It’s Monday! What Are You Reading? #IMWAYR 10/24/22


It’s Monday! What Are You Reading?
Sharing Picture Books, Early Readers, Middle Grade Books, and Young Adult Books for All Ages!

It’s Monday! What Are You Reading? is a weekly blog hop co-hosted by Unleashing Readers and Teach Mentor Texts which focuses on sharing books marketed for children and young adults. It offers opportunities to share and recommend books with each other.

The original IMWAYR, with an adult literature focus, was started by Sheila at Book Journeys and is now hosted by Kathryn at The Book Date.

We encourage you to write your own post sharing what you’re reading, link up below, leave a comment, and support other IMWAYR bloggers by visiting and commenting on at least three of the other linked blogs.

Happy reading!


Tuesday: Drawing Outside the Lines: A Julia Morgan Novel by Susan J. Austin

Sunday: Author Guest Post: “See the Seeds” by Antoinette Portis, Author of A Seed Grows

**Click on any picture/link to view the post**



Majesty by Katharine McGee Rivals by Katharine McGee Adventures with Waffles by Maria Parr Drawing Outside the Lines by Susan Austin The Pants Project by Cat Clarke The Hawthorne Legacy (The Inheritance Games, #2)

  • American Royals #2 (Majesty) and #3 (Rivals) by Katharine McGee: This series is like reading the tabloids except for with fictional royals and with an insight look. It is gossipy, full of drama, and just grabs your attention and holds it. I cannot wait for book 4!
  • Adventures with Waffles by Maria Parr: A friend gave Trent and me this book when we adopted our cat, Waffle, and Trent and I read this book together. Lena is such a unique character, so it was fun to read about her and her adventures with Trille in their small town. It was a perfect book to read and laugh through with Trent.
  • Drawing Outside the Lines by Susan J. Austin: I loved stepping back to the turn of the 20th century with Julia and experience her marvel as engineering and architectural feats were occurring all over America. I also learned so much along with Julia in the book–it was intriguing to learn about architecture, architectural materials, engineering, and more! Although I know that much of the book is fiction, that Julia is based on a real woman made the story easier to connect with because you knew she succeeded; you knew that all of the hate and bullying and sexism didn’t keep her down. And I wanted to keep following her journey to see all of the amazing things she did to prove people wrong. Overall, a well-researched and also engaging historical fiction novel about a topic and time period not often shared with our middle grade readers. I look forward to sharing it with students and am happy to share it here. (Reviewed 10/18)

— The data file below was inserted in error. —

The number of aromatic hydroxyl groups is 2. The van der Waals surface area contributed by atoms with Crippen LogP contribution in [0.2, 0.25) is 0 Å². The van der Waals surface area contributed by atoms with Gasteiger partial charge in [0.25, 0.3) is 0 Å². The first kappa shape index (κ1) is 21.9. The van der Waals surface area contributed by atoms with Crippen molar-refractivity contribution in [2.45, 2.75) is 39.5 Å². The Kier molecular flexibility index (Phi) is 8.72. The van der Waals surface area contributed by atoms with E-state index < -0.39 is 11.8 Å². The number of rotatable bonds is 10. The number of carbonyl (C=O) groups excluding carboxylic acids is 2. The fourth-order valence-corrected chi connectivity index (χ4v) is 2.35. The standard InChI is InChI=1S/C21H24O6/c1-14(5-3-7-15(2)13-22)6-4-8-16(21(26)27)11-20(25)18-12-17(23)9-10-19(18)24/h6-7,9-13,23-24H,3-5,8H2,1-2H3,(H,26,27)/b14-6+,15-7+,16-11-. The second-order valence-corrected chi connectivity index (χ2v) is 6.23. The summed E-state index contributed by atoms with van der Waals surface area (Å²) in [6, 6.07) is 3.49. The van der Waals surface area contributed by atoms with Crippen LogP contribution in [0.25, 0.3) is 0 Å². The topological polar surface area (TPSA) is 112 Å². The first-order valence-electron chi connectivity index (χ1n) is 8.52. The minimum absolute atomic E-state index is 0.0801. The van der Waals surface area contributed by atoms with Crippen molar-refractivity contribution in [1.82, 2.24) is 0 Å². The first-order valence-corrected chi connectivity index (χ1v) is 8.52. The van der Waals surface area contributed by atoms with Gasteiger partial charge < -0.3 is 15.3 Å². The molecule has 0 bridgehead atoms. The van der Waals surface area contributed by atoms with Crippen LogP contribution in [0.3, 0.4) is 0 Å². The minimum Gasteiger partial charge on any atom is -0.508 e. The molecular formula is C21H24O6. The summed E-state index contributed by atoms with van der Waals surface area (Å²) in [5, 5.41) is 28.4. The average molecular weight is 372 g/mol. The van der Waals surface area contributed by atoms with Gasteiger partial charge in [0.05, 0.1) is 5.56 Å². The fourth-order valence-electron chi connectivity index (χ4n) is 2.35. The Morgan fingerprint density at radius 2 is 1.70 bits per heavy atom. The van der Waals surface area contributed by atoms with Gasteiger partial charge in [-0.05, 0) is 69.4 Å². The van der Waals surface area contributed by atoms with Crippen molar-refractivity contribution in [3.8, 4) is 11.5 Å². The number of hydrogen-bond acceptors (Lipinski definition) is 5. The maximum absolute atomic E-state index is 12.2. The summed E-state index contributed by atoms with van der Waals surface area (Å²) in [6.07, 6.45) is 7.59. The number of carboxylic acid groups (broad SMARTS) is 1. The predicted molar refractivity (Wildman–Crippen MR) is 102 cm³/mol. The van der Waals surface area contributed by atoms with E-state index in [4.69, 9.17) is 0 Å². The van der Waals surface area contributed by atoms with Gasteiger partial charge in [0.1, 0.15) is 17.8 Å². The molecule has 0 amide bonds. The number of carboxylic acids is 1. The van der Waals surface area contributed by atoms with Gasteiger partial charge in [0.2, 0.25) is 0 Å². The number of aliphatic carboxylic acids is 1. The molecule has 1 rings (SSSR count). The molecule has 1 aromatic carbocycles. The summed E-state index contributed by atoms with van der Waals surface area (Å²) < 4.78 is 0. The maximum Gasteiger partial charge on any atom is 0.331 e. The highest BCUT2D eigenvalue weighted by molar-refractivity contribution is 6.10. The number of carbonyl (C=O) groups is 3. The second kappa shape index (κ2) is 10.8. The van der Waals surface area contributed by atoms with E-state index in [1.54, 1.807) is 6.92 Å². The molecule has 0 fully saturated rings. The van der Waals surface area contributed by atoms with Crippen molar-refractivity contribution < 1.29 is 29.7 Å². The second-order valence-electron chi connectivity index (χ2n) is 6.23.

• The Pants Project by Cat Clarke: I’ll be writing a full review of this book in the near future; I loved so much about the book including the character’s fight to stand up for himself even while he was figuring out his identity within himself and within his school, the super supportive families that the characters had, and the look at how to make a productive difference in a safe way. I highly recommend this middle grade book!